How to calculate the sag of a diffractive optical element with a macro

This article explains how to calculate the sag of a diffractive optical element using a ZPL macro in OpticStudio.

Authored By Serhat Hasan Aslan, ASELSAN


Article Attachments


The macro attached to this article calculates the sag and phase data of a rotationally symmetric kinoform (Binary 2 surface) lens surface. User inputs include the surface number and radial step size. Outputs include the zone number, zone radius, inner radius sag, outer radius sag, and step height for the diffractive optic. Profile frequency (in waves/mm) (which can be used as a manufacturing difficulty merit) is also calculated.

Equations and definitions

The general form of the sag of a surface is calculated as follows1:




C  =  1/R, R: Radius

 =  conic constant

ρ  =  radial coordinate

A2,4,6,8…  =  aspheric coefficients

λ  =  wavelength

N  =  refraction index of lens

C2,4,6,8…  =  phase coefficients

Step height is given as:

Phase profile of a diffractive surface in radians is given as:

OpticStudio uses the normalized form of phase coefficients. The conversion of normalized form is given below, with R representing the normalized radius:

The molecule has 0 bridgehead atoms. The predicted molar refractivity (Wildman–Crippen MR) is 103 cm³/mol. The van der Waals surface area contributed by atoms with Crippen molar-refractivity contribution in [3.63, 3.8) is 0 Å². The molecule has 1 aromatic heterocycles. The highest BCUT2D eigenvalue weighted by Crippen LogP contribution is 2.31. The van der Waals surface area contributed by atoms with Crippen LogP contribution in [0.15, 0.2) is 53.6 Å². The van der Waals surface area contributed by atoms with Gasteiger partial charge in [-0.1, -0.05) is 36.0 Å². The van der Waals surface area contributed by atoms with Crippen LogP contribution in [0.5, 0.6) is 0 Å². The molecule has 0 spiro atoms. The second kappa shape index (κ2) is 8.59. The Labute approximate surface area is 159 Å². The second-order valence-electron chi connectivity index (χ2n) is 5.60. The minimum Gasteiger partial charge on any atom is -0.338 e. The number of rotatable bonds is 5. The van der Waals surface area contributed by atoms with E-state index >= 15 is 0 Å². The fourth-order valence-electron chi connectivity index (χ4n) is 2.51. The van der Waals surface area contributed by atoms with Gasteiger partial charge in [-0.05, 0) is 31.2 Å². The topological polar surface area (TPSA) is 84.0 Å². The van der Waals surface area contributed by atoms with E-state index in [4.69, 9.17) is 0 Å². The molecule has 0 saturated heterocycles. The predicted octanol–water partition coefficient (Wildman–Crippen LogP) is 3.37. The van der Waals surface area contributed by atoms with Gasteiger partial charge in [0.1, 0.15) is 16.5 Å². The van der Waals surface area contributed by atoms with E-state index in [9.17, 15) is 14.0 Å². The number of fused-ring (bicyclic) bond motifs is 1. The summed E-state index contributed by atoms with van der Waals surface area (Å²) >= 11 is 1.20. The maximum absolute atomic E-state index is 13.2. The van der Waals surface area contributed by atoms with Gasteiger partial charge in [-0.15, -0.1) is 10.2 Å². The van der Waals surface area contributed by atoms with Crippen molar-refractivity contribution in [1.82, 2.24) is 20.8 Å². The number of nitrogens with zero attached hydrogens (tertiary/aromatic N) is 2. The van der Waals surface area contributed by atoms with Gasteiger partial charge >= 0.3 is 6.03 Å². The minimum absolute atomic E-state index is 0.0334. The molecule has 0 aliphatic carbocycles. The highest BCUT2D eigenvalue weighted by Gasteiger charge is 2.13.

The typical diffractive profile is as follows:

Typical Diffractive Profile


To run the macro, download it and place it in your {Zemax}\Macros folder.

Open the system you want to analyze in OpticStudio and navigate to The Programming Tab…Macro List…DoeSag.zpl.

Once activated, the macro takes the surface number and radius iteration step size for sag calculations from the user, as shown below:

Input Surface Number 

Input Radius Step Size


The macro outputs zone number, zone radius, inner radius sag, outer radius sag, step height, and profile frequency (waves/mm) as shown below:

Output Table 1

This is followed by the calculated data for each radius incremented by the step size, as shown below:

Output Table 1

The macro plots the phase, integer part of phase, and phase modulo 1 wave as shown below:

Output Phase Plot

Finally, profile frequency in waves/mm is plotted and frequencies corresponding to zone radius are crossed as shown below:

Output Frequency Plot


1. RIEDL, Max J., “Diamond-turned diffractive optical elements for the infrared: suggestions for specification standardization and manufacturing remarks”, SPIE Vol 2540 / 257


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